This is the final post of our three-part series discussing common challenges MSP businesses face when it comes to hiring and onboarding, retaining top talent, and reducing employee turnover. In the first two posts, we gave you best practices for owning the hiring and onboarding process and the importance of developing and maintaining an employee retention program. In our final post we’ll talk employee turnover, how to proactively diminish it, and, when necessary, embrace it.
A study done by HR Dive found that 75 percent of the causes of employee turnover are preventable. Fortunately, nearly all of the reasons shared we’ve already discussed and built into your retention program. However, there are few areas we haven’t touched on yet that are equally as important, but require a more holistic approach than simply building a program around them.
Have a Clear Vision
As a leader, having a clear vision for your company and employees goes a long way in instilling a sense of confidence and security amongst your team. With a clear vision, you can help your employees connect the dots on how their role directly ties into business success, making your employees feel valued and engaged in their role. Alarmingly, 76 percent of employees who do not feel valued are looking for other job opportunities. Your company’s vision impacts all aspects of your business; give it the consideration, energy, and time it deserves. The business implications of a half-baked vision span far beyond losing employees.
Look for Ways to Improve Work Conditions
To understand what types of working conditions your employees value most, start during the interviewing process. Ask open-ended questions to gather information about what potential employees are looking for from their employer. As you continue to build out your team, you should keep a pulse of their wants and needs, find similarities to see where some potential opportunities lie to improve work conditions and company culture.
Another aspect of work conditions is your physical office space. Is your office space conducive to innovation, creativity and collaboration? Is it cube central, or do you have an open floor concept? Arguments can be made for both sides, but it honestly will depend on the types of people working at your organization and the environment that allows them to be engaged and productive in their role.
We’ve already discussed how important hiring the right managers is for retention, but managers have an even bigger role to play in keeping employees engaged and focused through constant feedback.
A great way to ensure your managers are getting the face time and opportunities they need to provide feedback is through weekly one-on-ones. However, one common challenge to be aware of is ensuring these meetings are career focused instead of task-oriented conversations. We’re all guilty of this, but when you’re finally able to get in the same room as your manager, it’s easy to start talking through the tasks and deliverables you’ve been working on. Shift the conversation, ask your direct report how they’re feeling about their workload, what if any tools could help them do their job more effectively, ask if they still feel challenged. Ultimately, asking calibrated questions will help set the tone, allowing your employees to feel respected and heard.
Another study found that 69 percent of employees would work harder if they were better recognized. Recognition, however simple or complex, can make all the difference—but it’s all in the delivery. Make it personal, use specifics, and ensure it reemphasizes your organization's values.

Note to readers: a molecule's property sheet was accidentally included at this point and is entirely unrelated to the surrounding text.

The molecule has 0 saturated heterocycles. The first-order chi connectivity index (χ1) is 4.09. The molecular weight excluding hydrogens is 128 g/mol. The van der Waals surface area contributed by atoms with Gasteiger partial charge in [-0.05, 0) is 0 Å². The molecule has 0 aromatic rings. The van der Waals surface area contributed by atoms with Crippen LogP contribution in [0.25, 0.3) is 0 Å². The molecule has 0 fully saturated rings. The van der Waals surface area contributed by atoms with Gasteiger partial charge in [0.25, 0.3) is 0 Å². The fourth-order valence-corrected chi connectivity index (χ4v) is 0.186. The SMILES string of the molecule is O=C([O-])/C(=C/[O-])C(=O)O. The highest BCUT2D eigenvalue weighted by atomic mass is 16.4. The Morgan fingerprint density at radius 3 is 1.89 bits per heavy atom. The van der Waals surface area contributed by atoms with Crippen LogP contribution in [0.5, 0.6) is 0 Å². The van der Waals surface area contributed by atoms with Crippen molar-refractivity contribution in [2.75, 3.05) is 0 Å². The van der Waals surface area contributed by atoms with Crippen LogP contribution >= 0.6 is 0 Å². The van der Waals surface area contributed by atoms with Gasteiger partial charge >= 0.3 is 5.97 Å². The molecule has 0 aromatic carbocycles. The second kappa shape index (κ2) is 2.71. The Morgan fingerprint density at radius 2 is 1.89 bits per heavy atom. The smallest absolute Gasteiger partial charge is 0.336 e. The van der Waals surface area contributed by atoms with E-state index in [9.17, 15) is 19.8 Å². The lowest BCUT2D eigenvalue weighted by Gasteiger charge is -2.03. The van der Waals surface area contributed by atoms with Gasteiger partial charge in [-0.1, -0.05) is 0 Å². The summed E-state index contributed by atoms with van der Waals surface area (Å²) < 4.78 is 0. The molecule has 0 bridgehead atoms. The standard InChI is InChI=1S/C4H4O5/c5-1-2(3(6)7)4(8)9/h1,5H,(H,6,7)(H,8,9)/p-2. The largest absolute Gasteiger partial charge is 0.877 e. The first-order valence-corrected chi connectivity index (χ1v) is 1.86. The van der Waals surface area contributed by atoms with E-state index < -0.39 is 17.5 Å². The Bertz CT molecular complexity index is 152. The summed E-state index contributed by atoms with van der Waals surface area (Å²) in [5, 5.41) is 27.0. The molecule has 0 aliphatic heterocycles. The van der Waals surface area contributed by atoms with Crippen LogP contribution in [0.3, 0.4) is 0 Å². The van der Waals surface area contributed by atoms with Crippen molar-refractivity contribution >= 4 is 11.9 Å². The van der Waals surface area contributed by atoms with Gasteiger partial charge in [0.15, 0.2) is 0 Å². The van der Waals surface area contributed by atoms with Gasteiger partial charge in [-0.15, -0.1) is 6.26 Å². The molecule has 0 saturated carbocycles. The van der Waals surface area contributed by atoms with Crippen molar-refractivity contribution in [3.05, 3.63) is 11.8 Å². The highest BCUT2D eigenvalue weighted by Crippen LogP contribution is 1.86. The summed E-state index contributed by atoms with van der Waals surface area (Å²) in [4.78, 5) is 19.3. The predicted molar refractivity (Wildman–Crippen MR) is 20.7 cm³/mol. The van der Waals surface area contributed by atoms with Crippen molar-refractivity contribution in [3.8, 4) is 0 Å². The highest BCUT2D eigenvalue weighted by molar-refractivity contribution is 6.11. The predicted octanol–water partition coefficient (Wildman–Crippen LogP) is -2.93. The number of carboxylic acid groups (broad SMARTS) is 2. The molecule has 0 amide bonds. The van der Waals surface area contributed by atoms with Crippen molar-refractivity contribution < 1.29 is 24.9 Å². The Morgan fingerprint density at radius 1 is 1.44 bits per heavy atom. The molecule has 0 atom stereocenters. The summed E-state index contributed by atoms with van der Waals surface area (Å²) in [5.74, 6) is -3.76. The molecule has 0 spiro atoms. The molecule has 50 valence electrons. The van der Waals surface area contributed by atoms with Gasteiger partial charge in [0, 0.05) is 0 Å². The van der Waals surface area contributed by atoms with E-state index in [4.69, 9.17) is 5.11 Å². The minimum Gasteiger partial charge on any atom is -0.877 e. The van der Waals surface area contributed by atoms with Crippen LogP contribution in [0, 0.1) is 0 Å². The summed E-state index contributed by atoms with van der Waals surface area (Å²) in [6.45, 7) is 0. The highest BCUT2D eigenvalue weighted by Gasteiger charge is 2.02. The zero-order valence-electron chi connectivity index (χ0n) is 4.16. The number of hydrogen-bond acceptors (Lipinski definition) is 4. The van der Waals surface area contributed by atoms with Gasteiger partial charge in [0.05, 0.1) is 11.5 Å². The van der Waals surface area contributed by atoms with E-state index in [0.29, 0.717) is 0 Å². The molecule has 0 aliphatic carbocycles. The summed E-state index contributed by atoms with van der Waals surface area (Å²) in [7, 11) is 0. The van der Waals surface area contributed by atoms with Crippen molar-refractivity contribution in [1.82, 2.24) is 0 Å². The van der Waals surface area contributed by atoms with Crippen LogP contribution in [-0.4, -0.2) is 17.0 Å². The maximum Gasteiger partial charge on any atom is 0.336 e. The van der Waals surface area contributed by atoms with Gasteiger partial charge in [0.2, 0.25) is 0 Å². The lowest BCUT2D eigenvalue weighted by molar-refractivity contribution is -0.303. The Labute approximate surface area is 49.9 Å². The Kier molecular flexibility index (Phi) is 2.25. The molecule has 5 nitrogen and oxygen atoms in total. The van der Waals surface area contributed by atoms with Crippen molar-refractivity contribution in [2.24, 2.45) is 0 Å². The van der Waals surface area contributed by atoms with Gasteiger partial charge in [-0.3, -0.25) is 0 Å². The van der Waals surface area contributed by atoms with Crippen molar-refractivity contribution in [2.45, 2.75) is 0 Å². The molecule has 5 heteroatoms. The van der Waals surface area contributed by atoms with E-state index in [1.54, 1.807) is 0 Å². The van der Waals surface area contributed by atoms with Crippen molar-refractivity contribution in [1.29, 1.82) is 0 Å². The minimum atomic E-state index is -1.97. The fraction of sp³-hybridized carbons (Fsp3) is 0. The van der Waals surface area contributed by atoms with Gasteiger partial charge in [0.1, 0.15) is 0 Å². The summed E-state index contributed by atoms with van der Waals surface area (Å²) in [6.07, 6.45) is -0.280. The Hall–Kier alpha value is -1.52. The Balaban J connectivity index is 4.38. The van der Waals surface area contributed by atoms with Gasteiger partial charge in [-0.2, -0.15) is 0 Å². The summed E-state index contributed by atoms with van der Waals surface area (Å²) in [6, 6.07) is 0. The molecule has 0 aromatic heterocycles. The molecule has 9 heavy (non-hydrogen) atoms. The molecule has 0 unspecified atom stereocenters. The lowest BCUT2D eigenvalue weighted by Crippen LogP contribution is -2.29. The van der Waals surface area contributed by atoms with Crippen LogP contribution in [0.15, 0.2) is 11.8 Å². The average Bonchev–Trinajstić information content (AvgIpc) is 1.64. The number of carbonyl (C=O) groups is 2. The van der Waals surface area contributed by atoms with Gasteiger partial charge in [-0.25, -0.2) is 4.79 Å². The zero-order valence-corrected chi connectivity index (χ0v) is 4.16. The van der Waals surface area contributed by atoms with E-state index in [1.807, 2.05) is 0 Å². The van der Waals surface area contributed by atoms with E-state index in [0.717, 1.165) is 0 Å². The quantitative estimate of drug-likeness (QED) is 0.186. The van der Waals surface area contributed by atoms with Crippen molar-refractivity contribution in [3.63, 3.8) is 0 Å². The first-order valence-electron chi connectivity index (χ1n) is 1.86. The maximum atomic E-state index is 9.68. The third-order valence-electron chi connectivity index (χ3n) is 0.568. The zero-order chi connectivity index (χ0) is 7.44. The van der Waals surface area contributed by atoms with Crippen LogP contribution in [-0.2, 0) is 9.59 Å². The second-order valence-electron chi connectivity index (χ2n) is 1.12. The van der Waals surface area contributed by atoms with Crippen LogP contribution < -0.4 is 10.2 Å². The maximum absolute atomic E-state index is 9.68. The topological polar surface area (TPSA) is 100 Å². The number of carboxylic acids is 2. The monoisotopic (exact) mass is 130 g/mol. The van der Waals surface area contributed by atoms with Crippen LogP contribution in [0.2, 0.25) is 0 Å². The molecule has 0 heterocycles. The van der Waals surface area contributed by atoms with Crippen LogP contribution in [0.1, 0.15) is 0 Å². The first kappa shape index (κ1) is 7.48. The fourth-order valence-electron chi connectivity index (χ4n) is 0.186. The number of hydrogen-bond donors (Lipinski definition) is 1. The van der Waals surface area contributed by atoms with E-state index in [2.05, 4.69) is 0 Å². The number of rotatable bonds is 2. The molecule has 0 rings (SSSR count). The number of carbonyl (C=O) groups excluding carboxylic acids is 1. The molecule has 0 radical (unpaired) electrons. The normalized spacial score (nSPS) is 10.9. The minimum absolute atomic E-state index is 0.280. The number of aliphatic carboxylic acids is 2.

For example, one of your employees took it upon himself to automate one of your internal platforms to improve operational efficiency, which resulted in $200 in savings and 30 minutes of time saved per engineer, per month. This is a HUGE cost saving for your organization, so publicly recognizing him could be a great way to show how much you value the incredible work that he did. However, if your employee had been coming in on the weekends or working 80+ hours a week to make these platform changes and your company values work-life balance, you don’t want to reward or acknowledge that behavior. Unknowingly, your recognition could send the message that you don’t actually value work-life balance and that in order to get recognized you have to work overtime.
Lastly, don’t over-recognize employees or normalize it to the point where it’s expected. While it can be extremely effective in making your employees feel proud of their accomplishments, it can lose its significance if it’s expected.
At this point, we’ve laid the groundwork and provided some sure-fire ways to help you keep your employees engaged and loyal to your organization, but turnover still happens. Sometimes it’s out of your control, and that’s okay, but what you can control is ensuring employees are leaving on a good note with you and your organization.
You should take your off-boarding strategy just as seriously as your onboarding. Exit interviews are a great place to start and provide you with insight into the reason(s) why they’re leaving. Now, look at this information objectively. Could your retention program be missing something, did the individual not feel challenged personally and professionally, how was their relationship with their manager, did they take advantage of the benefits available to them? All of these questions will help you understand if this was an isolated instance, or if there are opportunities for improvement from a hiring/onboarding, retention program, or general employee engagement standpoint.
We hope this series has provided you with the tools and resources necessary to build and maintain a highly productive and engaged IT workforce.
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By Gretchen Hoffman
By Gretchen Hoffman